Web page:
Define features and epics
Azure Boards | Azure DevOps Server 2019 | TFS 2018 | TFS 2017 | TFS 2015
While many teams can work with a flat list of items, sometimes it helps to group related items into a hierarchical structure. Perhaps you like to start with a big picture and break it down into smaller deliverables. Or, you've got an existing backlog and now need to organize it.
No matter your starting point, you can use portfolio backlogs to bring more order to your backlog. Use your backlogs to plan your project and to:
- Manage a portfolio of features that are supported by different development and management teams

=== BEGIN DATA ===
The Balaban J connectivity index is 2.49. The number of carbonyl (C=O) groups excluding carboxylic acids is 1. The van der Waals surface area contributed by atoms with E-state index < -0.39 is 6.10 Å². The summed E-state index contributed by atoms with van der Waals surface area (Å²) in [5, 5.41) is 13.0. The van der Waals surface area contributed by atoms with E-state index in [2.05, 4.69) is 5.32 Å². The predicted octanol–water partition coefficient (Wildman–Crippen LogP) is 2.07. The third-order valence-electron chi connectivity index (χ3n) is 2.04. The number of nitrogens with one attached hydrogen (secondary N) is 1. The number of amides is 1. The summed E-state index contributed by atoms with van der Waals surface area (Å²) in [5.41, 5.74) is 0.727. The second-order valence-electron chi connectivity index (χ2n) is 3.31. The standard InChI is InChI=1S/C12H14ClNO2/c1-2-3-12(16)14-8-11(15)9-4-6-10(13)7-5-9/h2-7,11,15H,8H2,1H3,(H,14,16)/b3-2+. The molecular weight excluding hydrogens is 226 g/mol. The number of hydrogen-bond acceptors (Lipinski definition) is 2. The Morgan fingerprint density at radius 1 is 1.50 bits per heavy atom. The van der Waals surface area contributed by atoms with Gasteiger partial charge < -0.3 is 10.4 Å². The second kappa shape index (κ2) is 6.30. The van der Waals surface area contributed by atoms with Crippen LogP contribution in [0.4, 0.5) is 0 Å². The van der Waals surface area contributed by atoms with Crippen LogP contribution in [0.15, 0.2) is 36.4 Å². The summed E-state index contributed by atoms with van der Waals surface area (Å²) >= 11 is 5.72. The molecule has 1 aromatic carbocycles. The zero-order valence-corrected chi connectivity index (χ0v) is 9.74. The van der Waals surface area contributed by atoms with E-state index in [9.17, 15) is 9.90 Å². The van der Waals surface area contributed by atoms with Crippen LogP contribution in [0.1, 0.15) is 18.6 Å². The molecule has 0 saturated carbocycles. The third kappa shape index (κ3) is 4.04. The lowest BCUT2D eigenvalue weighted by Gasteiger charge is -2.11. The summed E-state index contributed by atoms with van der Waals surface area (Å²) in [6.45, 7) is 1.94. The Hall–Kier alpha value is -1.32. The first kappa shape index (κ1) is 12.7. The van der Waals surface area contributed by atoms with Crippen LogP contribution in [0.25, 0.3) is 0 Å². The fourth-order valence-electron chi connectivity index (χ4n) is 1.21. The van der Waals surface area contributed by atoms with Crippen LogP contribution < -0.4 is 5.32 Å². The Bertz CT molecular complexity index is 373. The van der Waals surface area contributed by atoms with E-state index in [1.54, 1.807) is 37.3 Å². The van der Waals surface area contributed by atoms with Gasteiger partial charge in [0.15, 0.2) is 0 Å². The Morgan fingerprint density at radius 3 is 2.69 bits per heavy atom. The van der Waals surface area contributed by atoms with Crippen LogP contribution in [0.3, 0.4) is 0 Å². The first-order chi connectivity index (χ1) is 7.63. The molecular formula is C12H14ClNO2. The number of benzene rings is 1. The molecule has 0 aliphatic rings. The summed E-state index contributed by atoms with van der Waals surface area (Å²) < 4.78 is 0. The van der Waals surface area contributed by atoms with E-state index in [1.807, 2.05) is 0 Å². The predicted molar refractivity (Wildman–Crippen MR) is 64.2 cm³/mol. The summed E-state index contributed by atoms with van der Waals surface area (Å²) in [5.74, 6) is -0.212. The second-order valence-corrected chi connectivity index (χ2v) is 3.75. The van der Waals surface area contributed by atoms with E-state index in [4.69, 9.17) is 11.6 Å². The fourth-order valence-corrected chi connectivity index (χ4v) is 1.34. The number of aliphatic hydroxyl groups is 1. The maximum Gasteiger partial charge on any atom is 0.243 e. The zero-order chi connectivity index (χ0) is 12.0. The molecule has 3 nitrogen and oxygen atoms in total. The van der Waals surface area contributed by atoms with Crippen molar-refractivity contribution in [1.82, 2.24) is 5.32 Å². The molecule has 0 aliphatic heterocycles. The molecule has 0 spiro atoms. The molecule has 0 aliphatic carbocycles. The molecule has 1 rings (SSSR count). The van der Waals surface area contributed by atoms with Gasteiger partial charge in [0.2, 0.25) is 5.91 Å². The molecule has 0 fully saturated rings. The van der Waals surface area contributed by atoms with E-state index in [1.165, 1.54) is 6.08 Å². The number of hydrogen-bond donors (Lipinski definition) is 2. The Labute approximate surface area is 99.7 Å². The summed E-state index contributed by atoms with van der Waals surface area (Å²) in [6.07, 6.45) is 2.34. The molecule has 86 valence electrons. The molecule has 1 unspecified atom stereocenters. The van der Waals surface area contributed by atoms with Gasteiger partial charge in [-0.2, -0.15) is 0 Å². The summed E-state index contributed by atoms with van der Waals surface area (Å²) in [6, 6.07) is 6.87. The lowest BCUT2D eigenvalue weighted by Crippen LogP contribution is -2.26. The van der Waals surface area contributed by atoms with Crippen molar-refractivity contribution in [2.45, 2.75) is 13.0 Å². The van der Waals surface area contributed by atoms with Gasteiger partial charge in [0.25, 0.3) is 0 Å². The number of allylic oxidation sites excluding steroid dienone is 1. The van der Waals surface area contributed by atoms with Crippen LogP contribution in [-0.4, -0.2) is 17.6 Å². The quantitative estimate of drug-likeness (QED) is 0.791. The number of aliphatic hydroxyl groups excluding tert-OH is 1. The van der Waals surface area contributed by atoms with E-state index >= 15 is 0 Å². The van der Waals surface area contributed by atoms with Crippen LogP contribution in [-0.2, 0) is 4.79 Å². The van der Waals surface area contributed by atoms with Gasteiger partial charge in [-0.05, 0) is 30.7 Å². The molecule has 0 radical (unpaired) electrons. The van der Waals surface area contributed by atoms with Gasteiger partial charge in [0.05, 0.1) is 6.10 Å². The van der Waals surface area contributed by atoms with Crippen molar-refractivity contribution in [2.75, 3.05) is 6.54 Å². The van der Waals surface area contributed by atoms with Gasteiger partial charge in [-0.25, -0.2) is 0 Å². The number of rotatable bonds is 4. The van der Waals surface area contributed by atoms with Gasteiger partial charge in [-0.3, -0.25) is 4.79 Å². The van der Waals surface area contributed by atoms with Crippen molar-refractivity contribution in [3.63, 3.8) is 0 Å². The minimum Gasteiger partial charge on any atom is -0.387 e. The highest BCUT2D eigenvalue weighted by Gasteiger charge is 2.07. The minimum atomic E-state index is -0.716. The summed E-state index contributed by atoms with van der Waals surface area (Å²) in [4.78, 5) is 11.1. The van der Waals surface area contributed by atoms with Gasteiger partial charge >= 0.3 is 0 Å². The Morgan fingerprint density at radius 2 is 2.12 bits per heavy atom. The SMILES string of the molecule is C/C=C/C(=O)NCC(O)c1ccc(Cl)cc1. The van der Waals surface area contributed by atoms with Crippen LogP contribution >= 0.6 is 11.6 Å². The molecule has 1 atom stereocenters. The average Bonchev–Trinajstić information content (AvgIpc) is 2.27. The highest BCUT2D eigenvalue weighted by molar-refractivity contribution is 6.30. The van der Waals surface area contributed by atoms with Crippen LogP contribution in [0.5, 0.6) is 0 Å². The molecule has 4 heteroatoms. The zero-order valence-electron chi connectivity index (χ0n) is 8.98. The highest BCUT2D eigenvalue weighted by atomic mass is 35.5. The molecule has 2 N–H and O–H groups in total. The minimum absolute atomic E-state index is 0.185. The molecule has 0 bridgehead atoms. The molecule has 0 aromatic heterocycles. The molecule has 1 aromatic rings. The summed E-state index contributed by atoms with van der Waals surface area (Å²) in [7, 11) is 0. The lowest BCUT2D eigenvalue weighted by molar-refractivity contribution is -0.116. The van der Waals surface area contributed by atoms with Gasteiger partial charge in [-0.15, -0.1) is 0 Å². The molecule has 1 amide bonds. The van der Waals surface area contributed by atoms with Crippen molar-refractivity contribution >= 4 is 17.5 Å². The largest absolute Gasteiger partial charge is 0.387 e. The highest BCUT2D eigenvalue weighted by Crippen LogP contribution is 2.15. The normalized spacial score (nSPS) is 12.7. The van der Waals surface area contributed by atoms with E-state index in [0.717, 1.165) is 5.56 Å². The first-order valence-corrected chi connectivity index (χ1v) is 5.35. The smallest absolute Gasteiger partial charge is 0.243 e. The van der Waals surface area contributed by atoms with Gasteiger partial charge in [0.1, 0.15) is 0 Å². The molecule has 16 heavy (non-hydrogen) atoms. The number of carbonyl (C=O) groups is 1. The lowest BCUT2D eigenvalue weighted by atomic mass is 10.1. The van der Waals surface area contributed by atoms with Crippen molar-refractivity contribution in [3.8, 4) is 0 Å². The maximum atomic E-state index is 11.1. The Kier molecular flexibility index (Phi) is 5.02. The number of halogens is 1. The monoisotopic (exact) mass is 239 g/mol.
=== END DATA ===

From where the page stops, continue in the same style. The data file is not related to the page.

- Group items into a release train
- Minimize size variability of your deliverables by breaking down a large feature into smaller backlog items
Use this topic to learn how to:
- Determine what is a good feature or epic
- View a backlog or portfolio backlog
- Add features and epics
- Add child items
To understand the features supported on each backlog and board, and how each display hierarchical items, see Backlogs, boards, and plans. To learn how to track progress across teams, see Visibility across teams.
With portfolio backlogs you can quickly add and group items into a hierarchy, drill up or down within the hierarchy, reorder and reparent items, and filter hierarchical views. Portfolio backlogs are one of three classes of backlogs available to you. For an overview of the features supported on each backlog and the two types of boards, see Backlogs, boards, and plans.